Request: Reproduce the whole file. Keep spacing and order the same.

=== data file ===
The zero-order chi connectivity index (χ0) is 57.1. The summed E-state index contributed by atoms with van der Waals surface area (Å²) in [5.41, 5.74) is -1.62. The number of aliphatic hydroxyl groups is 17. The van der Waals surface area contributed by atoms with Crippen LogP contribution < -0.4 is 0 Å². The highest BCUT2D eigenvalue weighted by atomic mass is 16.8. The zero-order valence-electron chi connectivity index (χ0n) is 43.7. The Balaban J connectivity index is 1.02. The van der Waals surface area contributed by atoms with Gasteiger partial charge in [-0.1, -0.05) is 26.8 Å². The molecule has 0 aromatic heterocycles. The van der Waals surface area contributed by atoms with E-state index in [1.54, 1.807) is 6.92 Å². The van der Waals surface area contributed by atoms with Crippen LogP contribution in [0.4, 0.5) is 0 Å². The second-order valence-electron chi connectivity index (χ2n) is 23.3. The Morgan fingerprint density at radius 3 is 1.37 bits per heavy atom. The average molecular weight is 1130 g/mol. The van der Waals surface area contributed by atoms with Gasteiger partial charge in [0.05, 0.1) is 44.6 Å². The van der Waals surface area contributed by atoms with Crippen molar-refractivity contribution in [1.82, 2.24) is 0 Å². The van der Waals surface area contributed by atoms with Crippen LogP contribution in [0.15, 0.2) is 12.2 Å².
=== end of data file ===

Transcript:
The zero-order chi connectivity index (χ0) is 57.1. The summed E-state index contributed by atoms with van der Waals surface area (Å²) in [5.41, 5.74) is -1.62. The number of aliphatic hydroxyl groups is 17. The van der Waals surface area contributed by atoms with Crippen LogP contribution < -0.4 is 0 Å². The highest BCUT2D eigenvalue weighted by atomic mass is 16.8. The zero-order valence-electron chi connectivity index (χ0n) is 43.7. The Balaban J connectivity index is 1.02. The van der Waals surface area contributed by atoms with Gasteiger partial charge in [-0.1, -0.05) is 26.8 Å². The molecule has 0 aromatic heterocycles. The van der Waals surface area contributed by atoms with E-state index in [1.54, 1.807) is 6.92 Å². The van der Waals surface area contributed by atoms with Crippen LogP contribution in [0.4, 0.5) is 0 Å². The second-order valence-electron chi connectivity index (χ2n) is 23.3. The Morgan fingerprint density at radius 3 is 1.37 bits per heavy atom. The average molecular weight is 1130 g/mol. The van der Waals surface area contributed by atoms with Gasteiger partial charge in [0.05, 0.1) is 44.6 Å². The van der Waals surface area contributed by atoms with Crippen molar-refractivity contribution in [1.82, 2.24) is 0 Å². The van der Waals surface area contributed by atoms with Crippen LogP contribution in [0.15, 0.2) is 12.2 Å².